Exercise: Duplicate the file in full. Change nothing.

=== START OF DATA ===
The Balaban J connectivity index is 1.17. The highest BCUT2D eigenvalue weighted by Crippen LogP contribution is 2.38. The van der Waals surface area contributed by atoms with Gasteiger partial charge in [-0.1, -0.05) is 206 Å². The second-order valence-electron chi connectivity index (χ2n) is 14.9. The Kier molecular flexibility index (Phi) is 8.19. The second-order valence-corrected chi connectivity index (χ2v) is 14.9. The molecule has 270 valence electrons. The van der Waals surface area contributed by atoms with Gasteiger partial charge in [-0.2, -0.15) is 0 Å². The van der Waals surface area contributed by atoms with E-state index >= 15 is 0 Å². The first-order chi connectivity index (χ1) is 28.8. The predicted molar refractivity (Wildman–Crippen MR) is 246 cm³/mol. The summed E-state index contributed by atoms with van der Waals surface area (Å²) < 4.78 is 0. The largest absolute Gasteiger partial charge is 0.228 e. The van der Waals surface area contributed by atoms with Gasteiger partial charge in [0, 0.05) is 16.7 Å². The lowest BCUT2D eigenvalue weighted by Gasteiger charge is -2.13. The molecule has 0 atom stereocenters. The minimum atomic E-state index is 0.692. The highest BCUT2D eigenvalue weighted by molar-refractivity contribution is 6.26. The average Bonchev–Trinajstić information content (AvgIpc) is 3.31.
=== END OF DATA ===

The Balaban J connectivity index is 1.17. The highest BCUT2D eigenvalue weighted by Crippen LogP contribution is 2.38. The van der Waals surface area contributed by atoms with Gasteiger partial charge in [-0.1, -0.05) is 206 Å². The second-order valence-electron chi connectivity index (χ2n) is 14.9. The Kier molecular flexibility index (Phi) is 8.19. The second-order valence-corrected chi connectivity index (χ2v) is 14.9. The molecule has 270 valence electrons. The van der Waals surface area contributed by atoms with Gasteiger partial charge in [-0.2, -0.15) is 0 Å². The van der Waals surface area contributed by atoms with E-state index >= 15 is 0 Å². The first-order chi connectivity index (χ1) is 28.8. The predicted molar refractivity (Wildman–Crippen MR) is 246 cm³/mol. The summed E-state index contributed by atoms with van der Waals surface area (Å²) < 4.78 is 0. The largest absolute Gasteiger partial charge is 0.228 e. The van der Waals surface area contributed by atoms with Gasteiger partial charge in [0, 0.05) is 16.7 Å². The lowest BCUT2D eigenvalue weighted by Gasteiger charge is -2.13. The molecule has 0 atom stereocenters. The minimum atomic E-state index is 0.692. The highest BCUT2D eigenvalue weighted by molar-refractivity contribution is 6.26. The average Bonchev–Trinajstić information content (AvgIpc) is 3.31.